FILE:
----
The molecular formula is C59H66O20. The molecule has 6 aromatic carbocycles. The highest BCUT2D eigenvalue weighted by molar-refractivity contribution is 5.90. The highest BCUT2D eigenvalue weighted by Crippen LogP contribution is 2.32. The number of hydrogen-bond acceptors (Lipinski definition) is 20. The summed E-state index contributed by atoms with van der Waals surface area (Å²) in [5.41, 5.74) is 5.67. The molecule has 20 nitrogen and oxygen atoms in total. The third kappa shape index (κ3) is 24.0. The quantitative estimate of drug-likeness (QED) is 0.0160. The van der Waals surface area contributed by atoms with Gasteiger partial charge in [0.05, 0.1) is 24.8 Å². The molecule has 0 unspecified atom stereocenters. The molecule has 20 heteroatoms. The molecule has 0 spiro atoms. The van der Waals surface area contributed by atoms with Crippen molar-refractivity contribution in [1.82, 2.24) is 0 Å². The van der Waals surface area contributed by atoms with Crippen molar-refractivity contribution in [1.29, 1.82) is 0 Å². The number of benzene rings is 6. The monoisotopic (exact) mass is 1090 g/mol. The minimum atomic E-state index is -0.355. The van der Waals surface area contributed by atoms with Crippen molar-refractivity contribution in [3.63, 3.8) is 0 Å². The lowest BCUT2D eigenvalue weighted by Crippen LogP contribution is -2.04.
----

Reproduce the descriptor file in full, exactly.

The molecular formula is C59H66O20. The molecule has 6 aromatic carbocycles. The highest BCUT2D eigenvalue weighted by molar-refractivity contribution is 5.90. The highest BCUT2D eigenvalue weighted by Crippen LogP contribution is 2.32. The number of hydrogen-bond acceptors (Lipinski definition) is 20. The summed E-state index contributed by atoms with van der Waals surface area (Å²) in [5.41, 5.74) is 5.67. The molecule has 20 nitrogen and oxygen atoms in total. The third kappa shape index (κ3) is 24.0. The quantitative estimate of drug-likeness (QED) is 0.0160. The van der Waals surface area contributed by atoms with Gasteiger partial charge in [0.05, 0.1) is 24.8 Å². The molecule has 0 unspecified atom stereocenters. The molecule has 20 heteroatoms. The molecule has 0 spiro atoms. The van der Waals surface area contributed by atoms with Crippen molar-refractivity contribution in [1.82, 2.24) is 0 Å². The van der Waals surface area contributed by atoms with Crippen molar-refractivity contribution in [1.29, 1.82) is 0 Å². The number of benzene rings is 6. The monoisotopic (exact) mass is 1090 g/mol. The minimum atomic E-state index is -0.355. The van der Waals surface area contributed by atoms with Crippen molar-refractivity contribution in [3.63, 3.8) is 0 Å². The lowest BCUT2D eigenvalue weighted by Crippen LogP contribution is -2.04.